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Should we change the way we vote?

Posted on: 25.10.2018

 
In Sweden, 75% of students voted in the 2014 Elections to the European Parliament. The corresponding figure in Slovakia was just 3%. Could homogenizing voting systems like i-Voting (digital voting) increase participation?

Europe is diverse, as its own motto states. When it comes to voting in European elections, this is especially true. Take Sweden and Slovakia, for example. They have quite similar voting systems, and i-Voting is not a thing in either of them. Instead, citizens of these member states vote the way they’ve always done – queuing in line at their local polling stations. Could revolutionizing voting systems have an effect on people’s motivation to take part in politics?

 

Citizens who do not care about EU, but still want it to solve their problems. This can be an attribute of people in Slovakia, at least according to one of the most popular Slovak MEPs, Ms Monika Beňová. Beňová represents the country which had the lowest voter turnout in the last European elections. “We do not have Europe in our DNA,” she explained.

 

In 2014, Slovakia placed on the bottom of the chart of member states participating in EU elections – only 13.05 % of eligible voters voted that year. Electoral turnout in Slovakia has repeatedly been low since the country joined the EU. In fact, even young voters were unwilling to participate in the elections in 2014. Only 3% of students who could vote actually did.

Slovak MEP Monika Beňová is a member of the European Parliament since 2004, when Slovakia obtained a membership in European Union. (Photo by Ivana Hečková)

 

On the other hand, in Sweden, 3/4 of voting-eligible students participated in the last European elections. The total turnout in Sweden was 51.07%.

 

This figure is higher than the EU average of 42.61%, yet it’s still quite low compared to some other member states. For example, the turnout in Belgium was 89.64%. It should, however, be stated that unlike in Sweden, voting is compulsory in Belgium.

MEP Anna Maria Corazza Bildt has represented Sweden in the European Parliament since 2009. (Photo by Nina Sobotovičová)

 

“Sweden is unique in the sense that its voters generally have a high trust towards politicians and institutions,” Swedish MEP mrs Anna Maria Corazza Bildt said when asked about Sweden’s relatively high voter turnout. “Swedes feel that they can make an impact on their society, which I think contributes to the high turnout figures,” she added.

 

This is in stark contrast to attitudes of Slovak voters. “Slovaks feel that Brussels will work even without their involvement, that they are too passive. I believe that we do not have Europe in our DNA, we are always interested in what we can get from the European Union, not what we should give back,” Ms Beňová emphasised.

According to her, Slovaks need a conflict between individual candidates in the elections to gain their interest, so they can choose who is their favourite politician. “They find a conflict in parliamentary and presidential elections, but not in the election to European Parliament,“ Ms Beňová said.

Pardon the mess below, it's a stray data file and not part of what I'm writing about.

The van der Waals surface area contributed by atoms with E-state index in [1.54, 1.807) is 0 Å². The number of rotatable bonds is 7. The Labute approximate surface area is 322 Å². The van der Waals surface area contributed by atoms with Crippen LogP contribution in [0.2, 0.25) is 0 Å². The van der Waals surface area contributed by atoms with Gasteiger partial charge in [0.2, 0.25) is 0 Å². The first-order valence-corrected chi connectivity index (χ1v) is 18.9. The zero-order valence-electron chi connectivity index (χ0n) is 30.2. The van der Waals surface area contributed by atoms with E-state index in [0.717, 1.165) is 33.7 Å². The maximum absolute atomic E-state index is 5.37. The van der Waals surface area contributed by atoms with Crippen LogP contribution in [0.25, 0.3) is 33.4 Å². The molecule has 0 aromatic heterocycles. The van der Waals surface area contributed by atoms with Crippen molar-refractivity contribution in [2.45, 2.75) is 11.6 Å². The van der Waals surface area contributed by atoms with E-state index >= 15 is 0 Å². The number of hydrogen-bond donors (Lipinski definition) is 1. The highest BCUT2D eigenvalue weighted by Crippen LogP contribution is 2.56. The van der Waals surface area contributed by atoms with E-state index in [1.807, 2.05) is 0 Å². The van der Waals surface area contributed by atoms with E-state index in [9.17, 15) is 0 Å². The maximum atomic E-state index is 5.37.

She is confident that many Slovaks want their MEPs to lobby for their interests in EP, but they are mostly not interested in the European institutions, how they work and what they represent. “They are saying that – you are a Slovak in the European Parliament, solve problems of Slovak people there,” Ms. Beňová added.

 

According to both MEPs, the question of how to motivate more citizens to participate in elections has remained on the agenda. In recent years academics have become less optimistic about the Internet’s ability to promote political participation and voter turnout. Estonia has been the first country in the world to introduce the i-voting system in 2005 as a natural step of the implementation of digital services offered by the state. Since then, it has given the possibility to all the citizens to vote securely and easily from their own computer. Regardless of this attempt of innovation, also the small Baltic state has seen a significant drop in participation during the last two European elections (from 43,9 to 36,5%). Tauno Tõhk, policy assistant of the European commissioner for the Digital Single Market, has remarked that in the Estonian case “i-voting doesn’t necessarily impact the overall participation rate because the group of people who vote would vote anyway; while people who don’t vote are not necessarily digitally savvy to use such a service”. Taking this into consideration, the differences in voter turnout can perhaps not be attributed to the differences in voting procedures, but rather to contrasting cultural attitudes towards the European Union. In conclusion, as the Estonian case shows what matters might not be whether voters cast our vote on a ballot or with a click on our laptop, but rather that they feel engaged.

 

Lorenzo Di Stasi
Ivana Hečková
Wilhelm Sandelin Anton
Nina Sobotovičová